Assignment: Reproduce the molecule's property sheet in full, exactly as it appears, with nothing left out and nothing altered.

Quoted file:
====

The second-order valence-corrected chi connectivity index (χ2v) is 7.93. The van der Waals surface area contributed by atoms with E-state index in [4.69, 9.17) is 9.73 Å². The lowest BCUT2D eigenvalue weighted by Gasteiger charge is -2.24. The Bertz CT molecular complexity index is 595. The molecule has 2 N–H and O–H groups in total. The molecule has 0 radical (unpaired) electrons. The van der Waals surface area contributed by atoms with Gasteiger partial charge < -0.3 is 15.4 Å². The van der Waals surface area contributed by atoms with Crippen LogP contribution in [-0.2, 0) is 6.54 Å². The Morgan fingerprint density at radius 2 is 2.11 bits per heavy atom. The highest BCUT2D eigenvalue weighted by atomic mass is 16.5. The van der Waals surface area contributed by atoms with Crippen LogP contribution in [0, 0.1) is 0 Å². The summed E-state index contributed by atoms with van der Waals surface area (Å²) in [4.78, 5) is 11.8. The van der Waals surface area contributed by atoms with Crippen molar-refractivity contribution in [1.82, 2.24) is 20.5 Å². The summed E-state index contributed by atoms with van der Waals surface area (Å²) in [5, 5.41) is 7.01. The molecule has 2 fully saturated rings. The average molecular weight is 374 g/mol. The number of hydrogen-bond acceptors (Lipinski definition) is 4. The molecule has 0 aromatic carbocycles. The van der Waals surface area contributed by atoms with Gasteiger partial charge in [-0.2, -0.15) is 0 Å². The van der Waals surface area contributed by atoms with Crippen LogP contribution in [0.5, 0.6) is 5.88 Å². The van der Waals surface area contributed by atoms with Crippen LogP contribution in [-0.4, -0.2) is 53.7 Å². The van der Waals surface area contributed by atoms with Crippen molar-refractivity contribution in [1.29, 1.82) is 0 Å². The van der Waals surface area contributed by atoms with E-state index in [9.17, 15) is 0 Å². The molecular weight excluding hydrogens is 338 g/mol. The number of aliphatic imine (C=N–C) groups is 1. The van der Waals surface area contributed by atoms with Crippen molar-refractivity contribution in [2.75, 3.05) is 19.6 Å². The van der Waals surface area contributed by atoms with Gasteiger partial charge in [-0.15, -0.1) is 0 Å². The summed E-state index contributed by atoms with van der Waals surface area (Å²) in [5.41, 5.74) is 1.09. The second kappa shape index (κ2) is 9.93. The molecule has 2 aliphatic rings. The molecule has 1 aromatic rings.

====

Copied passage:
The second-order valence-corrected chi connectivity index (χ2v) is 7.93. The van der Waals surface area contributed by atoms with E-state index in [4.69, 9.17) is 9.73 Å². The lowest BCUT2D eigenvalue weighted by Gasteiger charge is -2.24. The Bertz CT molecular complexity index is 595. The molecule has 2 N–H and O–H groups in total. The molecule has 0 radical (unpaired) electrons. The van der Waals surface area contributed by atoms with Gasteiger partial charge < -0.3 is 15.4 Å². The van der Waals surface area contributed by atoms with Crippen LogP contribution in [-0.2, 0) is 6.54 Å². The Morgan fingerprint density at radius 2 is 2.11 bits per heavy atom. The highest BCUT2D eigenvalue weighted by atomic mass is 16.5. The van der Waals surface area contributed by atoms with Crippen LogP contribution in [0, 0.1) is 0 Å². The summed E-state index contributed by atoms with van der Waals surface area (Å²) in [4.78, 5) is 11.8. The van der Waals surface area contributed by atoms with Crippen molar-refractivity contribution in [1.82, 2.24) is 20.5 Å². The summed E-state index contributed by atoms with van der Waals surface area (Å²) in [5, 5.41) is 7.01. The molecule has 2 fully saturated rings. The average molecular weight is 374 g/mol. The number of hydrogen-bond acceptors (Lipinski definition) is 4. The molecule has 0 aromatic carbocycles. The van der Waals surface area contributed by atoms with Gasteiger partial charge in [-0.2, -0.15) is 0 Å². The van der Waals surface area contributed by atoms with Crippen LogP contribution in [0.5, 0.6) is 5.88 Å². The van der Waals surface area contributed by atoms with Crippen LogP contribution in [-0.4, -0.2) is 53.7 Å². The van der Waals surface area contributed by atoms with Crippen molar-refractivity contribution in [1.29, 1.82) is 0 Å². The van der Waals surface area contributed by atoms with E-state index in [9.17, 15) is 0 Å². The molecular weight excluding hydrogens is 338 g/mol. The number of aliphatic imine (C=N–C) groups is 1. The van der Waals surface area contributed by atoms with Crippen molar-refractivity contribution in [2.75, 3.05) is 19.6 Å². The van der Waals surface area contributed by atoms with Gasteiger partial charge in [-0.15, -0.1) is 0 Å². The summed E-state index contributed by atoms with van der Waals surface area (Å²) in [5.41, 5.74) is 1.09. The second kappa shape index (κ2) is 9.93. The molecule has 2 aliphatic rings. The molecule has 1 aromatic rings.